For the Control of Zoonoses
COVID-19, first reported at the end of 2019, is currently tremendously afflicting people around the world. By the way now, emerging and reemerging infectious diseases, such as SARS, Nipah, Hanta, Hendra, influenza, Ebola virus infections, pneumonic plague, and leptospirosis, are appearing worldwide, and become of major concern to public health. All of these diseases are zoonoses whose causative agents infect both humans and animals. The agents are originally harmless in their natural host wild animals and occasionally transmit to other animal species including humans, causing infectious diseases. Changes in the global environment and human behavior contribute to the emergence of new disease by bringing people into closer and more frequent contact with pathogens. In addition, increased numbers of international travelers and animal trade have also contributed to a rise in opportunities for pathogens to jump from natural host animals to humans. We, therefore, must accept the fact that these zoonotic infections are not eradicable. Zoonoses can be controlled only by taking preemptive measures to predict and prevent their outbreaks. COVID-19 reminded us once again the importance of international cooperation for the control of zoonoses that have no borders.
For the establishment of preemptive measures against zoonoses, a prerequisite is to identify natural host animals carrying potential pathogens and to elucidate the routes by which the pathogens transmit from those animals to other animals, including humans. However, there was no research organization or network specializing in the control of zoonoses. Such an organization should undertake comprehensive studies of diagnostic methods, host range, ecology, and pathogenicity of the infectious microorganisms, and hence establish strategies for prediction, prevention and control of outbreaks of the zoonoses. In addition, we are facing a lack of human resources for the control of zoonoses. One of the reasons is that research and education in medicine are intended to maintaining and improving human and public health, while those in veterinary medicine are aimed at prevention of infectious diseases and clinical treatment of livestock and pet animals. Administrative barriers (i.e., medical and veterinary activities being under the direction of the Ministry of Health and Welfare, and the Ministry of Agriculture, Forestry and Fisheries, respectively) have also been a hindrance. Thus, there had been no research, educational, and administrative basis for the control of zoonoses, because it falls between the two sciences, human and veterinary medicine.
In order to boost dramatically the level of research and education in zoonosis science, Hokkaido University established the “Research Center for Zoonosis Control” on 1st April, 2005 at a time limit of 5 years. This research center has been accomplished unique and unprecedented scientific and educational activities by bringing together experts in bacteriology, virology, parasitology, immunology, pathology, and computer science. In addition, the research center addresses the diagnosis of field materials collected in the world. To establish effective strategies for prediction, prevention and control of zoonoses, the research center has conducted global surveillance to identify natural host animals and transmission routes of the pathogens, and to reveal determinants for the pathogenicity and the host range of the pathogens. The outcomes of the research have been pooled as a database for preservation and utilization of biological resources, and the materials are supplied for diagnosis and vaccine production. At the same time, our educational program provides lectures and training courses for researchers, technicians and graduate students, and have a mission to bring up “Zoonosis Control Experts” who are responsible for the control of zoonoses worldwide.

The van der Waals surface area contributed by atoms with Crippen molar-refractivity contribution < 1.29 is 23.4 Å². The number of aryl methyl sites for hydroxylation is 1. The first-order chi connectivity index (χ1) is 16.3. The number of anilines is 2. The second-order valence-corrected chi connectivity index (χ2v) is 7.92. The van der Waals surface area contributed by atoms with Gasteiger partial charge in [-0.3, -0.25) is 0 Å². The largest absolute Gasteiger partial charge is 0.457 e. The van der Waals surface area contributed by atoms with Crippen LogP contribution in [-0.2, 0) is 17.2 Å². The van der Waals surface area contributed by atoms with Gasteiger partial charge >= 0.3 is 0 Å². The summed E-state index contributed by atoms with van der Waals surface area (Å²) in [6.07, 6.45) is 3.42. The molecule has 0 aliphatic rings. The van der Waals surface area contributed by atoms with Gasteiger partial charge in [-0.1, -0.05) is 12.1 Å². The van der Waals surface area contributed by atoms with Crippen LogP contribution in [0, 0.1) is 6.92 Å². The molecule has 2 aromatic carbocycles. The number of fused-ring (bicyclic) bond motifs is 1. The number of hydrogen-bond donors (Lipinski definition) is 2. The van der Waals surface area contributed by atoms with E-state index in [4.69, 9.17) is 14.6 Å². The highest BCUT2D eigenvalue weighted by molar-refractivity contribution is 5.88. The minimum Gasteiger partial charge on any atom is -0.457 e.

On 1st April 2010, the Research Center for Zoonosis Control was certified as a Joint Usage/Research Center by the Ministry of Education, Culture, Sports, Science and Technology, and the time limit of five years was lifted because the scientific and educational activity of the Center was highly evaluated.
On 25th November 2011, the Research Center for Zoonosis Control was designated as WHO Collaborating Centre for Zoonoses Control by the World Health Organization.
The Research Center for Zoonosis Control has been operated for 16 years mainly with external funding. Eventually the achievements have been highly evaluated by relevant academic societies, the Ministry of Education, Culture, Sports, Science and Technology, the Ministry of Agriculture, Forestry and Fisheries, the Ministry of Health, Labor and Welfare, the Ministry of the Environment, the pharmaceutical, vaccine and diagnostic industries, relevant research institutes in other countries, and international organizations such as WHO, OIE and FAO. Based on these achievements, Hokkaido University reorganized the Research Center and named as the International Institute for Zoonosis Control on April 1, 2021.
On the day, we took a new step forward as the International Institute for Zoonosis Control, consisting of the Zoonosis Research Unit based on the Research Center for Zoonosis Control; the International Collaboration Unit based on the Global Station for Zoonosis Control under the Hokkaido University Global Institution for Collaborative Research and Education; and the Veterinary Research Unit composed of faculty members from five laboratories in the Graduate School of Veterinary Medicine. With this new structure, all the staff of the institute will work together toward the control of zoonoses.
(April 1, 2021)
Yasuhiko Suzuki, Director